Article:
Later, when driving with Drax to London, Gala employs her skills as a pickpocket to sneak a look at the Moonraker's gyroscope settings, discovering to her horror that they will cause the Moonraker to hit London. At that moment she intuits that Drax plans to put an atomic warhead on the rocket, but before she can report what she has learned, Drax and her henchmen discover that she is a policewoman and knock her out. Because she had agreed to meet Bond in London for dinner, Bond grows suspicious when she fails to appear and at Drax's city house spots Drax's henchman stuffing Gala into the back seat of Drax's car. Bond chases Drax but is knocked out and captured when he wrecks during the chase. After Drax interrogates Bond and Gala, Bond uses a blowtorch with his mouth to burn through the wires restraining Gala. The pain is terrible, but as he recovers she kisses him, her eyes shining. Gala reprograms the missile to fall into the North Sea, and the two hide in a close embrace in an exhaust duct as Drax's men search for them. Then, as the missile launches, they embrace again under a running shower adjacent to the silo in an attempt to survive the missile exhaust. The missile explodes in the North Sea, killing Drax and his men. Bond arranges to meet Gala the following day after their debriefings.
Gala is to receive the George Cross (Bond's service discourages the awarding of decorations), and the two are under orders to leave England for a month as part of the cover-up of what really happened with the Moonraker. Bond is in St James's Park delightedly planning his month with Gala when she arrives. She looks very beautiful, but he immediately senses that this beauty is intended for someone else. Nervously, she points out a young man a hundred yards away, identifying him as her fiancé and telling Bond that she is to be married the following afternoon. Bond, tasting the bitterness of failure, is angry with himself for supposing Gala's ring and her story about being engaged to have been a fabrication. He realizes, however, that he needs to relieve her of any awkward feelings about his interest in her. He rather playfully tells her that he is envious and that he had other plans for her the following night, and, laughing in relief, she assures him that there are many other women waiting for him. The two part amicably, and Bond recedes regretfully back into his cold existence. Gala is the most professional of all of Fleming's Bond Girls, being practically the only one to have an independent career.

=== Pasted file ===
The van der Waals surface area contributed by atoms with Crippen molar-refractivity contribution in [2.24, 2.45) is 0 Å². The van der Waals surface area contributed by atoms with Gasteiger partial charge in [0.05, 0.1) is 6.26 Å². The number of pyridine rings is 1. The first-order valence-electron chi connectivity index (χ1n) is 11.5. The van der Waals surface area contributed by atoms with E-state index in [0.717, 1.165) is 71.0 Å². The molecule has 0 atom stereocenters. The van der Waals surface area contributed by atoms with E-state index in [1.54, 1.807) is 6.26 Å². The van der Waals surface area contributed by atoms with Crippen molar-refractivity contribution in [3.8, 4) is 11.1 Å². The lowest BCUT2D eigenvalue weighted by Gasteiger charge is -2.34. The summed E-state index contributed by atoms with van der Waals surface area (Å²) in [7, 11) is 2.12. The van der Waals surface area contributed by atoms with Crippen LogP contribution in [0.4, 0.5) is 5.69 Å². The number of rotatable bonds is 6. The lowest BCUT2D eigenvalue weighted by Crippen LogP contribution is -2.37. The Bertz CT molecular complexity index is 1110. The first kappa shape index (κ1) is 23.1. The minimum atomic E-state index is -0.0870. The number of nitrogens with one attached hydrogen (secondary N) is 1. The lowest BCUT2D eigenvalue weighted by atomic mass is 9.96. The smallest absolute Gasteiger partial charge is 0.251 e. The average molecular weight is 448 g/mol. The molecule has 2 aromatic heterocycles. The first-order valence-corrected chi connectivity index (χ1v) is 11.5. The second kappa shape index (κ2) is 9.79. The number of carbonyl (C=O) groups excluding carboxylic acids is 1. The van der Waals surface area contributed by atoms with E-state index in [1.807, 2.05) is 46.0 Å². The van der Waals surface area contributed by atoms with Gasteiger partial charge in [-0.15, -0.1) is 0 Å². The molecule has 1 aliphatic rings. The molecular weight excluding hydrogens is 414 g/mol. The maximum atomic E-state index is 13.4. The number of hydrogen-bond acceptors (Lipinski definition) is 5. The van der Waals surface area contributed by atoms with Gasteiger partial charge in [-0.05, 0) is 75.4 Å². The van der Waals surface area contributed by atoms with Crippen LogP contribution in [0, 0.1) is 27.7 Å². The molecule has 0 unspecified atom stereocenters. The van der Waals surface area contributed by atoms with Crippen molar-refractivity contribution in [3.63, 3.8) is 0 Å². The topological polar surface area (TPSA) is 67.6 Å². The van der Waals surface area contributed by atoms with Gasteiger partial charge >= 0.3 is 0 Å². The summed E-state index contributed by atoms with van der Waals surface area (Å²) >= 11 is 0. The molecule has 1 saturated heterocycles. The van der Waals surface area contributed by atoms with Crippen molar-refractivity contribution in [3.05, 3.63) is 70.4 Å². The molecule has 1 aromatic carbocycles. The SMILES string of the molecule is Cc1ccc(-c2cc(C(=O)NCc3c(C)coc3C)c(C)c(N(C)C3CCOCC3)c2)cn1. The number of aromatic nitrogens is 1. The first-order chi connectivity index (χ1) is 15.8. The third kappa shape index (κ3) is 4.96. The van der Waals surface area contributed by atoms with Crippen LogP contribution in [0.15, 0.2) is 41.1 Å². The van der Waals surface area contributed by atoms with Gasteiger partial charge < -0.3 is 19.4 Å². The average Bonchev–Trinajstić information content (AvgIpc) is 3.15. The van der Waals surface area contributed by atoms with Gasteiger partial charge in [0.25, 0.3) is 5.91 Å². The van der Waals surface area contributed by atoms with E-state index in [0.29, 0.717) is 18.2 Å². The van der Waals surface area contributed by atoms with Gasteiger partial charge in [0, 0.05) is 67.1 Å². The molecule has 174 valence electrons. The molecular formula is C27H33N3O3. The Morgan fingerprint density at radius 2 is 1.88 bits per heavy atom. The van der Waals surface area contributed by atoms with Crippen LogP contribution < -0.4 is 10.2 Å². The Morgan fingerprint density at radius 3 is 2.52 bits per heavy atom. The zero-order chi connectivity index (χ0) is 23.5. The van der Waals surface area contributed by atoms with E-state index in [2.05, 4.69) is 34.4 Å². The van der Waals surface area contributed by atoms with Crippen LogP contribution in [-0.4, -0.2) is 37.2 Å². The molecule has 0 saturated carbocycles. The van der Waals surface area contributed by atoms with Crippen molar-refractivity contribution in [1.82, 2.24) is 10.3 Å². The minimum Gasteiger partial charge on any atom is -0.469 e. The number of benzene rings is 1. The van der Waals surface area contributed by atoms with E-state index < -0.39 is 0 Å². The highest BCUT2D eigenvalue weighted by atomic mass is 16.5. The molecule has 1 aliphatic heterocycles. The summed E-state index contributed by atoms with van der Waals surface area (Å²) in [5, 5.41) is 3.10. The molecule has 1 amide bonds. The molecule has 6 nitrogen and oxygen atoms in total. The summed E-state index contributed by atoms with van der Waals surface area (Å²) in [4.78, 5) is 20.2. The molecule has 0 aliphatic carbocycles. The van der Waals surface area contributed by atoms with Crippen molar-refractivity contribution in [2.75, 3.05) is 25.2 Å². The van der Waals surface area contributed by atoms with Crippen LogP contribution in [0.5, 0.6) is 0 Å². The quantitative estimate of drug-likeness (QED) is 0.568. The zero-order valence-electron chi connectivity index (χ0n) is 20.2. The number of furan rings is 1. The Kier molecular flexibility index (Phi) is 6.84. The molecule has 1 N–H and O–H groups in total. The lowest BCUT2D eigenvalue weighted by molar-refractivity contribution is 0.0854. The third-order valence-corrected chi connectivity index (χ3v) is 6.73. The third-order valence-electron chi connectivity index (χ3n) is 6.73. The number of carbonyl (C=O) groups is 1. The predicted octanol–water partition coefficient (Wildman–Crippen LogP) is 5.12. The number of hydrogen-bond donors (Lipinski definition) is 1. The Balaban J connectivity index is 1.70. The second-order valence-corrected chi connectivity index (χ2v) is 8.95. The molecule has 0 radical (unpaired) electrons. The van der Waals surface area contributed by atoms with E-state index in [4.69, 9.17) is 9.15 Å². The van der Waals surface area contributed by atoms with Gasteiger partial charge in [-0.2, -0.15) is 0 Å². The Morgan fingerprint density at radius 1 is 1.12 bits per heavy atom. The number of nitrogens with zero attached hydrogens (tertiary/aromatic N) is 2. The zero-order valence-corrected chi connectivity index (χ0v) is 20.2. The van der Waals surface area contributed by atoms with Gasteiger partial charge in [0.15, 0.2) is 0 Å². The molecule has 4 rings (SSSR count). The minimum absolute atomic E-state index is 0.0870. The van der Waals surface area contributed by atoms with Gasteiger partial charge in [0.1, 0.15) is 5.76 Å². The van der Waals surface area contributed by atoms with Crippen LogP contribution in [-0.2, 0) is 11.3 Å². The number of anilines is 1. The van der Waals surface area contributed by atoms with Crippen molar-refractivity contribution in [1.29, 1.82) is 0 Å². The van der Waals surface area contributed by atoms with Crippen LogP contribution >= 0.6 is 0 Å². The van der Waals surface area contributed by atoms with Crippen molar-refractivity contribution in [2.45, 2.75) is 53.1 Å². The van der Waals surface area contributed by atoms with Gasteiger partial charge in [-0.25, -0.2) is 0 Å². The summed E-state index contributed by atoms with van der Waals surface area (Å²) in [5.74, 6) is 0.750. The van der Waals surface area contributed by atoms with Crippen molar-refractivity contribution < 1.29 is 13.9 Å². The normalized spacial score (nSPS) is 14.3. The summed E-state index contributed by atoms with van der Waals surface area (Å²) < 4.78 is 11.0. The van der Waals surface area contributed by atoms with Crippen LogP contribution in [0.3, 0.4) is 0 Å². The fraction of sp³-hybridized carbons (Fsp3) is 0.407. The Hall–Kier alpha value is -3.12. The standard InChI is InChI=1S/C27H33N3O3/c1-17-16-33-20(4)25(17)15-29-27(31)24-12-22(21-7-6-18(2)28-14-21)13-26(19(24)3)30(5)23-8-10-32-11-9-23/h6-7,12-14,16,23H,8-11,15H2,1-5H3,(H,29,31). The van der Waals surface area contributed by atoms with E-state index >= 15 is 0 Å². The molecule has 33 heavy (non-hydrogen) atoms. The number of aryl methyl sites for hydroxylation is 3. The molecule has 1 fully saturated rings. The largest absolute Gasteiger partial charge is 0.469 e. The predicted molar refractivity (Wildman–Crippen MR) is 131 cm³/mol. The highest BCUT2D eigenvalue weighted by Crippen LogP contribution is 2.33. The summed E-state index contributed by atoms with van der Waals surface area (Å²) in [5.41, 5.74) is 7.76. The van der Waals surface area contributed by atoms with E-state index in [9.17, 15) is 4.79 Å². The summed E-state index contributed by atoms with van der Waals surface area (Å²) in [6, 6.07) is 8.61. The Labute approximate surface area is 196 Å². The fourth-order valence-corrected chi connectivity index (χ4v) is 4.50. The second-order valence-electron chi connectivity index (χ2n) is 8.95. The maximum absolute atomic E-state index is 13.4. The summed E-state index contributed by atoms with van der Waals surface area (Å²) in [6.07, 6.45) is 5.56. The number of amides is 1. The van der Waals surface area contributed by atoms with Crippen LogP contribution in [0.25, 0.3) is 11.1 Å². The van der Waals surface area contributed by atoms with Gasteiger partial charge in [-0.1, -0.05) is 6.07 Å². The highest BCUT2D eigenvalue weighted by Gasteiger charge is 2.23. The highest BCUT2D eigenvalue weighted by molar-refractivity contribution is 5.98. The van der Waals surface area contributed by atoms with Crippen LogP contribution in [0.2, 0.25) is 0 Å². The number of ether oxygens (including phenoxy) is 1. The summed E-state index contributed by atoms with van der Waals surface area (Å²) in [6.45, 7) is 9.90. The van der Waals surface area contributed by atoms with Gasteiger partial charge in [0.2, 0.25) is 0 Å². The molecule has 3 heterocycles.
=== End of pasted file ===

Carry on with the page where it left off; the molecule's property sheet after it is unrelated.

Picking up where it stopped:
Judi Dench: I tried and tried and tried but Judi Dench as M is a necessity. I can't recast her!
M: The strict head of MI6 who asks Bond to investigate Drax and involves himself in a card game between Drax and Bond.
M bends the rules for Bond on several occasions. For instance in the short story "For Your Eyes Only", Bond agrees to carry out a private assassination for M, while in The Man with the Golden Gun, Bond attempts to assassinate M himself; this is as a result of extreme Soviet brainwashing and M insists that Bond be rehabilitated rather than punished. In the first post-Fleming book, Colonel Sun, M is kidnapped from Quarterdeck, his home, and Bond goes to great lengths to rescue him. In the later books, written by John Gardner, M protects Bond from the new, less aggressive climate in the Secret Service, saying that "sometime this country will need a blunt instrument."
In On Her Majesty's Secret Service it is revealed that M's pay as head of the Secret Service is £6,500 a year, £1,500 of which coming from retired naval pay (by comparison, Bond makes £1,500). Although his pay is good for the 1950s and 1960s, it is never explained how M received or can afford his membership at Blades, an upscale private club for gentlemen he frequents in London to gamble and dine. Blades has a restricted membership of only 200 gentlemen and all must be able to show £100,000 in cash or gilt-edged securities.
As a personal favor to M, the staff at Blades keeps a supply of cheap red wine from Algeria on hand but does not include it on the wine list. M refers to it as "Infuriator" and - as evidenced in The Man with the Golden Gun - only drinks it in moderate quantities unless he is in a very bad mood.
'The names Bond, James Bond'